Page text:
Sunday, July 19, 2015

Walker's Minions Giving Wisconsin The Business

Just in time for Scott Walker's presidential campaign kick-off, his economic revisionists are spinning yarns about steady improvement and a bright future due to Walker's policies.

Tom Hefty (conservative shill, Wisconsin Policy Research Institute affiliate and Journal Sentinel contributor) started this wishing-and-hoping form of policy analysis back in March. As I described his actions then, "He just rattles off numerous surveys that say Wisconsin is headed in the right direction, Wisconsin is poised for job growth and Wisconsin has a bright job outlook. More or less, opinions masquerading as statistics."

Kurt Bauer, chief executive officer of Wisconsin Manufacturers and Commerce, continued the wishing-and-hoping analysis.

First he claims it's really too early to tell if Walker's economic policies are working. Funny, when the data aren't on their side, conservatives are suddenly patient in their proclamations. Yet, the entire time Scott Walker has been governor has coincided with his cronies unrelenting boosterism, despite the fact that reality (the data) disproves their optimism.

Then, like Hefty, Bauer talks of many good business climate rankings and surveys showing good potential for Wisconsin. For conservatives, simply becoming a right-to-work state will somehow transform the economy. Too bad all the research looking at right-to-work has found no such definitive benefit. And, surveying conservatives about whether the policies they favor will be good for the economy is like asking a cocaine addict if he would like more cocaine. Despite the evidence of the damage being done, they still want more, more, more. 

Next, though, he details all of the actual economic metrics where Wisconsin trails Minnesota. You know, reality. Those unimportant things like per capita income, unemployment rate, and education levels. Take that, Minnesota!

This is followed by a host of historical excuses/reasons why/how this has hamstrung Wisconsin. Surprise! Cities and states have histories and experiences that have shaped their progression. Poor Milwaukee is caught between Chicago and Minneapolis. Yet, having these two economically vibrant centers nearby has been good for Milwaukee, not bad. And we would have an even more regional economy, drawing more from both of those cities and strengthening the region as a whole, if we had improved rail transit amongst the three cities. A terrible Walker policy (killing the train) that will have implications in the region for decades.

Bauer then abruptly switches gears claiming Wisconsin is more business-friendly and therefore Wisconsin has a brighter future. "A better Wisconsin business climate will lead to a better Wisconsin economy. The opposite is true for Minnesota."

Doesn't the fact that Minnesota's economy has been performing better than Wisconsin's for the past few decades tell us that they have a pretty good business climate and a productive set of economic policies in place? Wisconsin has improved in the business climate ranking - we're now 32nd. Minnesota's ranking is 9th.

Wisconsin ranks dead last for start-ups, despite Governor Walker’s goal of creating thousands of new companies [post]

Wisconsin is hardly even nipping at Minnesota's heels, even using the supposed indicators that the boosters claim show such promise for Wisconsin.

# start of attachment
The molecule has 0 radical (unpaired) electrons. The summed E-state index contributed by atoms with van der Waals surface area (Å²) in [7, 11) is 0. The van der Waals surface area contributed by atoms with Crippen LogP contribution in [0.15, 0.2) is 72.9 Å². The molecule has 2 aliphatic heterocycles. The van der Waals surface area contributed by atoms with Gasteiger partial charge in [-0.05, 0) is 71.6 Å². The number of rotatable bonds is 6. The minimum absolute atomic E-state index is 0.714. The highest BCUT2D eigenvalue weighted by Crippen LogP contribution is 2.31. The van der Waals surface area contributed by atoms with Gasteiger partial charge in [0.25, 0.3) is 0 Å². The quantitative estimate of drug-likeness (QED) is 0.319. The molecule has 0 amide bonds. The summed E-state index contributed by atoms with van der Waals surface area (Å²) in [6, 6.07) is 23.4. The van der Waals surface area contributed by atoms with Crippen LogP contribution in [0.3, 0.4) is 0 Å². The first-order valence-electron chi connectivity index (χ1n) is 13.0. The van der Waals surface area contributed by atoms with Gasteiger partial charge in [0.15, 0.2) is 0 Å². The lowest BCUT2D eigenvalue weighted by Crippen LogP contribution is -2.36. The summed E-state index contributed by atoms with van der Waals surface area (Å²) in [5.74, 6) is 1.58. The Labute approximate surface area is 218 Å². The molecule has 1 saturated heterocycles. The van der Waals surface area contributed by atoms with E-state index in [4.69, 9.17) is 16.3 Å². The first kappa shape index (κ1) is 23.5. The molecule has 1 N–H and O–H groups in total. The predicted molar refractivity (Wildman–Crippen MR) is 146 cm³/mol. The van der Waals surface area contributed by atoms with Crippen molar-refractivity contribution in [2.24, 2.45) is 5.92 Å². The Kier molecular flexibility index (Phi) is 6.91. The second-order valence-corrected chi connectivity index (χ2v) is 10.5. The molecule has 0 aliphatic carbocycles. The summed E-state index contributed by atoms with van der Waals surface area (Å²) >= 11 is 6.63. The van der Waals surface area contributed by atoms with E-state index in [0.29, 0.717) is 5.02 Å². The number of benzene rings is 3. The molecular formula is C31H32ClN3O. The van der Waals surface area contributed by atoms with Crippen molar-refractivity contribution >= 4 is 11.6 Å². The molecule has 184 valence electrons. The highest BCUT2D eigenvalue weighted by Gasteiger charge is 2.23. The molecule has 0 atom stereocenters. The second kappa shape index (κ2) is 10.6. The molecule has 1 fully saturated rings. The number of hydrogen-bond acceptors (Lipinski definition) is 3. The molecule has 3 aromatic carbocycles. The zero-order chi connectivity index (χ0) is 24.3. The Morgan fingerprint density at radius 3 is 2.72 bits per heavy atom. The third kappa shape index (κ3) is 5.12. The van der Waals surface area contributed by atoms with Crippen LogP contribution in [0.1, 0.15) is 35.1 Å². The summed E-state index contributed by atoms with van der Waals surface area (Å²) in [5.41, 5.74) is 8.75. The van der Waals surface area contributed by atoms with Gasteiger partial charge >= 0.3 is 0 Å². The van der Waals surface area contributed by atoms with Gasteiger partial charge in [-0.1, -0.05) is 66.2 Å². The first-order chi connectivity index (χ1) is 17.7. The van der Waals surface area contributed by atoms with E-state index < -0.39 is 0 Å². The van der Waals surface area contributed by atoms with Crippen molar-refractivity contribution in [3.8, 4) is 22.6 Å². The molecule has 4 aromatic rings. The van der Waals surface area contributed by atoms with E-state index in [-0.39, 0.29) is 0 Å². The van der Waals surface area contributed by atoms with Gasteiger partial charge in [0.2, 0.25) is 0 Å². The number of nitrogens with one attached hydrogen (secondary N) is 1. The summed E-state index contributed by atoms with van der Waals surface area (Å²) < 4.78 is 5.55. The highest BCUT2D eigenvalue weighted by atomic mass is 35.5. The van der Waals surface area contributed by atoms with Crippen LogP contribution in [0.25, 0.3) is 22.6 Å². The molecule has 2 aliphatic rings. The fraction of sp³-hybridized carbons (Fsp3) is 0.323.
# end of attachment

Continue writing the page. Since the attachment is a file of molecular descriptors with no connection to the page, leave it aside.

As was noted back in April, "Even the former mayor of Minneapolis, writing in the Minneapolis Star Tribune, felt the need to highlight the differences between Minnesota and Wisconsin policy-choices since Scott Walker took office:"
In Minnesota, Dayton turned a $5 billion budget deficit into a more than $1 billion budget surplus in just one term. By raising taxes on the wealthiest earners, Minnesota is now in a position to invest more resources into the state’s schools and infrastructure. 
In Wisconsin, Walker was unable to take his state out of the red and is still facing a $2 billion budget deficit. Walker made the decision to cut taxes for millionaires and billionaires, while slashing programs and refusing investments at the expense of middle-class families and Wisconsin’s financial well-being. 
In Minnesota, Dayton has moved forward Democratic policies like increasing the minimum wage, expanding Medicaid and investing in the middle class, and now we are seeing one of the most business-friendly states in the country. Just this year, Forbes ranked Minnesota as the ninth best state for business, seventh in economic climate and second in quality of life. 
In Wisconsin, Walker opposed a minimum-wage increase and equal-pay legislation, rejected federal funds to expand Medicaid, and attacked Wisconsin workers with right-to-work and anti-collective-​bargaining policies. As a result, the cost of doing business in Wisconsin is higher than the national average, and median household income is thousands less than in Minnesota. 
The facts are clear: Walker and the Republican trickle-down economic policies have made it practically impossible for Wisconsin to recover from the recession, and the state consistently sits at the bottom of the region in private-sector job growth.
Bruce Thompson's article, at Urban Milwaukee, asks, Why is Minnesota outperforming Wisconsin? He ultimately concludes Minnesota is doing many things correctly and, "Empirical evidence can lead to better solutions—but not if it is treated only as grist for a pre-determined position." Minnesota is following the evidence, Wisconsin republicans are merely digging in their heels continuing to push policies they know are unfair and inefficient.

For Further Reading:
Scott Walker & Wisconsin's Slow Job Growth
38th, For Republicans, Is The Head Of The Class

No comments: